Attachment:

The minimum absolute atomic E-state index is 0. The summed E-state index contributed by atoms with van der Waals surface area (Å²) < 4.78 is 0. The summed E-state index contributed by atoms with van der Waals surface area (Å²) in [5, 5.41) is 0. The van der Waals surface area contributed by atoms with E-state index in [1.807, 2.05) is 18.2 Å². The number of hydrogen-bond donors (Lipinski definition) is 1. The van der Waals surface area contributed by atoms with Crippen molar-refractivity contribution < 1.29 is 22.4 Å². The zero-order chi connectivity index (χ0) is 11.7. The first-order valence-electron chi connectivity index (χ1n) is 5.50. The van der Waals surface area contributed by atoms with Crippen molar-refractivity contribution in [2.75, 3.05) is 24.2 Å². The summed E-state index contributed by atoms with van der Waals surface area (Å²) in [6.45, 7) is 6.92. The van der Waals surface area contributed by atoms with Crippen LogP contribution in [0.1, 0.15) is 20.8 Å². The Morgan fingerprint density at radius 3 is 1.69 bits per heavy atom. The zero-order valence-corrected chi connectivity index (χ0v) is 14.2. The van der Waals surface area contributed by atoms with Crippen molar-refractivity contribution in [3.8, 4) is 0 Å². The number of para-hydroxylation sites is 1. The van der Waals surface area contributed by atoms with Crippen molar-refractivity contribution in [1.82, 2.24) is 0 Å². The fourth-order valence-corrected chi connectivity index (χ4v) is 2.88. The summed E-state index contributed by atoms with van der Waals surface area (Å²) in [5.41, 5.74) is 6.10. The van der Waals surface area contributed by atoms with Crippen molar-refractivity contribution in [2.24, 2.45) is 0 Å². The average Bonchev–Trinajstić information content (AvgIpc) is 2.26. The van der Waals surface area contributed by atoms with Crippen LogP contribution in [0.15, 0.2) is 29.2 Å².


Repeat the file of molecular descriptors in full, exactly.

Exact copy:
The minimum absolute atomic E-state index is 0. The summed E-state index contributed by atoms with van der Waals surface area (Å²) < 4.78 is 0. The summed E-state index contributed by atoms with van der Waals surface area (Å²) in [5, 5.41) is 0. The van der Waals surface area contributed by atoms with E-state index in [1.807, 2.05) is 18.2 Å². The number of hydrogen-bond donors (Lipinski definition) is 1. The van der Waals surface area contributed by atoms with Crippen molar-refractivity contribution < 1.29 is 22.4 Å². The zero-order chi connectivity index (χ0) is 11.7. The first-order valence-electron chi connectivity index (χ1n) is 5.50. The van der Waals surface area contributed by atoms with Crippen molar-refractivity contribution in [2.75, 3.05) is 24.2 Å². The summed E-state index contributed by atoms with van der Waals surface area (Å²) in [6.45, 7) is 6.92. The van der Waals surface area contributed by atoms with Crippen LogP contribution in [0.1, 0.15) is 20.8 Å². The Morgan fingerprint density at radius 3 is 1.69 bits per heavy atom. The zero-order valence-corrected chi connectivity index (χ0v) is 14.2. The van der Waals surface area contributed by atoms with Crippen molar-refractivity contribution in [3.8, 4) is 0 Å². The number of para-hydroxylation sites is 1. The van der Waals surface area contributed by atoms with Crippen molar-refractivity contribution in [1.82, 2.24) is 0 Å². The fourth-order valence-corrected chi connectivity index (χ4v) is 2.88. The summed E-state index contributed by atoms with van der Waals surface area (Å²) in [5.41, 5.74) is 6.10. The van der Waals surface area contributed by atoms with Crippen molar-refractivity contribution in [2.24, 2.45) is 0 Å². The average Bonchev–Trinajstić information content (AvgIpc) is 2.26. The van der Waals surface area contributed by atoms with Crippen LogP contribution in [0.15, 0.2) is 29.2 Å².